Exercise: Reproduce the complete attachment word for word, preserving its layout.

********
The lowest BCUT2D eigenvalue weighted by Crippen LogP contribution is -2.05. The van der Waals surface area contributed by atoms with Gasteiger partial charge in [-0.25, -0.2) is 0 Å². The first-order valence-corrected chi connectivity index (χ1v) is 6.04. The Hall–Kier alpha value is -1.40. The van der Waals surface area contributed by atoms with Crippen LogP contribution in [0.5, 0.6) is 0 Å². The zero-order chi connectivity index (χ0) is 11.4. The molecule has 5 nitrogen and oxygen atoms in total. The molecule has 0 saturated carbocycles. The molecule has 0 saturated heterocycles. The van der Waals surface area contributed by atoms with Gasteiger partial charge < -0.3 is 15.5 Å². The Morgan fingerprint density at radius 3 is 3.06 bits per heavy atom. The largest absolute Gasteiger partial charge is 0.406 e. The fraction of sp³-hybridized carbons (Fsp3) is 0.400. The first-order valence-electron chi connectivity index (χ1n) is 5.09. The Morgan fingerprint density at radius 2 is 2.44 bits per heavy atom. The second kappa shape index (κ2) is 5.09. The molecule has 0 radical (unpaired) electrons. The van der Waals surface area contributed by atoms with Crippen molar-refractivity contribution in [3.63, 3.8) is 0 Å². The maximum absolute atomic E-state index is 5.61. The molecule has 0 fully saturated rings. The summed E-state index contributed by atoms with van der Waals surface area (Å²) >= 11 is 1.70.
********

The lowest BCUT2D eigenvalue weighted by Crippen LogP contribution is -2.05. The van der Waals surface area contributed by atoms with Gasteiger partial charge in [-0.25, -0.2) is 0 Å². The first-order valence-corrected chi connectivity index (χ1v) is 6.04. The Hall–Kier alpha value is -1.40. The van der Waals surface area contributed by atoms with Crippen LogP contribution in [0.5, 0.6) is 0 Å². The zero-order chi connectivity index (χ0) is 11.4. The molecule has 5 nitrogen and oxygen atoms in total. The molecule has 0 saturated carbocycles. The molecule has 0 saturated heterocycles. The van der Waals surface area contributed by atoms with Gasteiger partial charge < -0.3 is 15.5 Å². The Morgan fingerprint density at radius 3 is 3.06 bits per heavy atom. The largest absolute Gasteiger partial charge is 0.406 e. The fraction of sp³-hybridized carbons (Fsp3) is 0.400. The first-order valence-electron chi connectivity index (χ1n) is 5.09. The Morgan fingerprint density at radius 2 is 2.44 bits per heavy atom. The second kappa shape index (κ2) is 5.09. The molecule has 0 radical (unpaired) electrons. The van der Waals surface area contributed by atoms with Crippen molar-refractivity contribution in [3.63, 3.8) is 0 Å². The maximum absolute atomic E-state index is 5.61. The molecule has 0 fully saturated rings. The summed E-state index contributed by atoms with van der Waals surface area (Å²) >= 11 is 1.70.